Shut Down Seeks Solution
As an estimated 700,000 satellite customers - and
possibly as many as 1 million - lost Fox and CBS signals Sunday, there were more calls for
a Congressional fix on the delivery of distant network feeds. At last report, there
were no last-minute legal maneuverings over the Miami court's Feb. 28 shut-off date. This
week, however, talk could heat up regarding a Congressionally approved moratorium that
will allow delivery of distant network feeds.
"Now, consumers have only one line of defense between themselves and the broadcast
monopoly - and that is Congress," said Bob Phillips, CEO of the National Rural
Telecommunications Cooperative. "NRTC will mount a consumer campaign in the coming
weeks to urge Congress to pass emergency legislation on behalf of these consumers.
As network TV signals go dark in rural homes without cause, viewers must make their
voices heard in Washington."
What You Can Do
If Your Network TV Stations Get Turned Off?
Dish owners who lose their satellite-delivered network TV stations currently have two
options for continued reception of network TV programming:
1: Request waivers from your local TV stations for continued satellite reception of
distant network TV signals. To get a waiver, a request must be filed with each local TV
station (ABC, CBS, Fox, NBC) in your area. There are several resources to help dish owners
get waivers. Dish owners who have access to the Internet can go to www.tvaccessnow.com
and click on "Request a waiver", www.sbca.com and click on "Save Our
Signals", www.decisionmark.com and click on "SHVA
Solution Central" and www.primetime24.com and click on "Satellite TV
subscriber alert". Also, check out www.getawaiver.com and
www.iwantmyfreetv.com. Or, write to the following addresses for more information:
PrimeTime 24, 153 East 53rd St., 59th Floor, New York, NY 10022.
SBCA, 225 Reinekers Ln.,
Suite 600, Alexandria, VA 22314. NRTC, 2201 Cooperative Way, Suite 400, Herndon, VA 20171.
If and when you get that letter fax it in to your programming
provider and your programming will be restored. If your are an Orbit Communications C-Band
(Large Dish) programming customer fax it to 978-440-9662.
2: Try using a new, sophisticated
antenna to receive local TV stations. Off-air antenna technology has
advanced considerably over the last 10 years. Check with our Local TV
Channel Section, especially on the new off-air antenna maps from the Consumer
Electronics Manufacturer's Association (CEMA). Maps for all 212 TV markets across the
country are expected to be available next month-sooner in many areas.
History of the
On March 11, 1997, CBS and Fox brought legal action against PrimeTime 24 in a Federal
court in Miami. On June 10, 1998, the court ruled in favor of the broadcasters. The
broadcasters claimed that PrimeTime 24 violated Federal law by providing distant network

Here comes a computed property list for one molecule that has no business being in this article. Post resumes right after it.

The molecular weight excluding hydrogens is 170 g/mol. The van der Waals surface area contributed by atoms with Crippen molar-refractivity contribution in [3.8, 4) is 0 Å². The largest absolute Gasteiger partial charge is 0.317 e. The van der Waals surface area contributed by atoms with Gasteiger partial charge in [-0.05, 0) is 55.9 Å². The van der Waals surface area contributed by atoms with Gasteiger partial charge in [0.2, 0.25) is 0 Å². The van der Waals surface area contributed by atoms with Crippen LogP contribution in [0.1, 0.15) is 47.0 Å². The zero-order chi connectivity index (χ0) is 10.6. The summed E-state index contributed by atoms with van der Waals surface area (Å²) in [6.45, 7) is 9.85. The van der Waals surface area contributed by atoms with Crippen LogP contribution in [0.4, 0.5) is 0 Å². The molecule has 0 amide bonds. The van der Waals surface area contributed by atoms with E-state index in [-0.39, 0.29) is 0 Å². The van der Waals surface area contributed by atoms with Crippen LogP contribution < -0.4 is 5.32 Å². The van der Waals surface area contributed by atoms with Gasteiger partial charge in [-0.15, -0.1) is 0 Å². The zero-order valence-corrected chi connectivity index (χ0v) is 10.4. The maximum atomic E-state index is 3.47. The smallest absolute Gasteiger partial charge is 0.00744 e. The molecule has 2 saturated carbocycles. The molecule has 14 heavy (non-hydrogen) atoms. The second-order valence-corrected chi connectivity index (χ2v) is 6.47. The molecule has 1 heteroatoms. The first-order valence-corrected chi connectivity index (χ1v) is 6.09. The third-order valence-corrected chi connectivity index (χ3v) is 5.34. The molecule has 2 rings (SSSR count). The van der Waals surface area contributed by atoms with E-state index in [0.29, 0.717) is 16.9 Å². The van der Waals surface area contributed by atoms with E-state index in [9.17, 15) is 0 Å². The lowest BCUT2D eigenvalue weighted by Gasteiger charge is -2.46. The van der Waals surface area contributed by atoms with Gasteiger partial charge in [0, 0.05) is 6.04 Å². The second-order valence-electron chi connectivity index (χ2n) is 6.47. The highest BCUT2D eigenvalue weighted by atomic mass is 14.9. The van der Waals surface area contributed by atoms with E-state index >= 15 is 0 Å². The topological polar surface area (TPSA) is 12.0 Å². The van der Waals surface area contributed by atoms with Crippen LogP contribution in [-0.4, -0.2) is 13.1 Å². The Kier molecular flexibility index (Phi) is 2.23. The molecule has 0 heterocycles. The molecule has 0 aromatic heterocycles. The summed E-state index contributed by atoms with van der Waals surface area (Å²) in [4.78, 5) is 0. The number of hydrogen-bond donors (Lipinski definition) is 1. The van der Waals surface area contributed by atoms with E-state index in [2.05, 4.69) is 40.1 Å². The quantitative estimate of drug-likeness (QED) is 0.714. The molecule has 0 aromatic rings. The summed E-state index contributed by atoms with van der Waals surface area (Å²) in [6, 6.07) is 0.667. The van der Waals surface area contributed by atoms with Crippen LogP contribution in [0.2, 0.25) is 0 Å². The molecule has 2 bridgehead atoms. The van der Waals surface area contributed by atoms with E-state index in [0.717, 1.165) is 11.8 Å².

TV stations via satellite to dish owners who live in a local TV station's "grade
B" signal contour. Broadcasters maintain that satellite reception of distant network
TV stations in areas that supposedly can receive signals from local TV stations erodes a
local TV station's viewership and, therefore ratings, which are used to determine
advertising fees. The court's ruling requires satellite TV providers to shut off PrimeTime
24's satellite-delivered distant network TV stations, particularly CBS and Fox, that are
being transmitted to dish owners who do not qualify (live within their local TV station's
grade B signal contour). Many dish owners who are in their local TV station's grade B area
cannot receive adequate signals from their local TV stations with an off-air antenna.
The original court decision handed down by Miami Federal court judge Lenore Nesbitt
mandated that the satellite delivery of distant network TV signals to ineligible
subscribers had to be terminated on or before October 9, 1998. That ruling was delayed
until February 28, 1999 in order to give the satellite industry, broadcasters and the
government time to find a more reasonable solution. This first court ruling only impacts
dish owners who ordered PrimeTime 24 stations between March 11, 1997, the day the
broadcasters filed the lawsuit in Miami, and June 10, 1998, the day the court issued its
original decision. On December 30, 1998, Federal court Judge Lenore Nesbitt, who is
presiding over the case, issued a permanent injunction against PrimeTime 24. The permanent
injunction mandates that all ineligible subscribers who ordered PrimeTime 24 before March
11, 1997, must be turned off on or before April 30, 1999.
Instead of using the grade B signal contour as the standard of determining which dish
owners do not qualify for satellite-delivered distant network TV stations, the SBCA and
the NRTC have recommended using the Terrain Integrated Rough Earth Model (TIREM) which
takes into account features of the local terrain. TIREM, which was developed by the
National Telecommunication and Information Administration (NTIA), incorporates data from
the U.S. Geological Survey. TIREM can provide a more accurate method of determining
reception of local TV stations via an off-air antenna. The FCC has recommended a method of
determining which dish owners do not qualify for satellite-delivered network TV stations
that takes into account terrain.